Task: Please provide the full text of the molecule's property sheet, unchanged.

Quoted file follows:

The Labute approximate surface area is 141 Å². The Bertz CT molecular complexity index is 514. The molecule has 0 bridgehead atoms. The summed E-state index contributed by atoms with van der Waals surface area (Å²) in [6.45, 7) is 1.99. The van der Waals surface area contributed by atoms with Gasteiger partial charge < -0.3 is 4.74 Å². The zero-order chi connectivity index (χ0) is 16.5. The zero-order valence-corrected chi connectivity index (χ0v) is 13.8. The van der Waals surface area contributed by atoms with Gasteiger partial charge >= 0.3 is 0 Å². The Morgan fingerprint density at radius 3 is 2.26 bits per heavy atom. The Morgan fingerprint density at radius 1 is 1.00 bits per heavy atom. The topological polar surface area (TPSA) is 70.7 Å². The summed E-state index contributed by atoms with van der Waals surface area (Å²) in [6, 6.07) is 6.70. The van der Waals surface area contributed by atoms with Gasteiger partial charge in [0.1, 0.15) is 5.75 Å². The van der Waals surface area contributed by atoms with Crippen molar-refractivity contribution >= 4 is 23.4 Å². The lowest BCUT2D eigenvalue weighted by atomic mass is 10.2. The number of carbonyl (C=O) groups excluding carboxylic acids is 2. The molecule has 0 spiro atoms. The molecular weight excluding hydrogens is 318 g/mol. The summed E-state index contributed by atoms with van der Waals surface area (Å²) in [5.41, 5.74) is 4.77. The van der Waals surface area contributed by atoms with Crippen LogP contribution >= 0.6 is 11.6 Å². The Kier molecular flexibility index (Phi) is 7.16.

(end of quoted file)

The Labute approximate surface area is 141 Å². The Bertz CT molecular complexity index is 514. The molecule has 0 bridgehead atoms. The summed E-state index contributed by atoms with van der Waals surface area (Å²) in [6.45, 7) is 1.99. The van der Waals surface area contributed by atoms with Gasteiger partial charge < -0.3 is 4.74 Å². The zero-order chi connectivity index (χ0) is 16.5. The zero-order valence-corrected chi connectivity index (χ0v) is 13.8. The van der Waals surface area contributed by atoms with Gasteiger partial charge >= 0.3 is 0 Å². The Morgan fingerprint density at radius 3 is 2.26 bits per heavy atom. The Morgan fingerprint density at radius 1 is 1.00 bits per heavy atom. The topological polar surface area (TPSA) is 70.7 Å². The summed E-state index contributed by atoms with van der Waals surface area (Å²) in [6, 6.07) is 6.70. The van der Waals surface area contributed by atoms with Gasteiger partial charge in [0.1, 0.15) is 5.75 Å². The van der Waals surface area contributed by atoms with Crippen molar-refractivity contribution >= 4 is 23.4 Å². The lowest BCUT2D eigenvalue weighted by atomic mass is 10.2. The number of carbonyl (C=O) groups excluding carboxylic acids is 2. The molecule has 0 spiro atoms. The molecular weight excluding hydrogens is 318 g/mol. The summed E-state index contributed by atoms with van der Waals surface area (Å²) in [5.41, 5.74) is 4.77. The van der Waals surface area contributed by atoms with Crippen LogP contribution >= 0.6 is 11.6 Å². The Kier molecular flexibility index (Phi) is 7.16.